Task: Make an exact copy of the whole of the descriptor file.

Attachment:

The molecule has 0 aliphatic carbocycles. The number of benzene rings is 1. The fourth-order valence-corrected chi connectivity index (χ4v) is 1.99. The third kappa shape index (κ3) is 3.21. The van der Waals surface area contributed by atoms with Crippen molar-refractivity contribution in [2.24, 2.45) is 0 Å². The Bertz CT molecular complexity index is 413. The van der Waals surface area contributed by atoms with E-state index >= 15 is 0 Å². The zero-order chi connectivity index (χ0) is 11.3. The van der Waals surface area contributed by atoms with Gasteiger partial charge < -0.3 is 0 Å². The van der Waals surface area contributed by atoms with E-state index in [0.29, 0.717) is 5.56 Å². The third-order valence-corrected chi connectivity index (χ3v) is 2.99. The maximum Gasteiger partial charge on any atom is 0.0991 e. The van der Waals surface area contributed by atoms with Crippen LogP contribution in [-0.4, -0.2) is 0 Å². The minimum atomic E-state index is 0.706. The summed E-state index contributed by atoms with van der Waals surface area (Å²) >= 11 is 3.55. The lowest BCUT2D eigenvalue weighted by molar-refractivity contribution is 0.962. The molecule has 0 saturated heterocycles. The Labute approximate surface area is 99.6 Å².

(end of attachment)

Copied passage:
The molecule has 0 aliphatic carbocycles. The number of benzene rings is 1. The fourth-order valence-corrected chi connectivity index (χ4v) is 1.99. The third kappa shape index (κ3) is 3.21. The van der Waals surface area contributed by atoms with Crippen molar-refractivity contribution in [2.24, 2.45) is 0 Å². The Bertz CT molecular complexity index is 413. The van der Waals surface area contributed by atoms with E-state index >= 15 is 0 Å². The zero-order chi connectivity index (χ0) is 11.3. The van der Waals surface area contributed by atoms with Gasteiger partial charge < -0.3 is 0 Å². The van der Waals surface area contributed by atoms with E-state index in [0.29, 0.717) is 5.56 Å². The third-order valence-corrected chi connectivity index (χ3v) is 2.99. The maximum Gasteiger partial charge on any atom is 0.0991 e. The van der Waals surface area contributed by atoms with Crippen LogP contribution in [-0.4, -0.2) is 0 Å². The minimum atomic E-state index is 0.706. The summed E-state index contributed by atoms with van der Waals surface area (Å²) >= 11 is 3.55. The lowest BCUT2D eigenvalue weighted by molar-refractivity contribution is 0.962. The molecule has 0 saturated heterocycles. The Labute approximate surface area is 99.6 Å².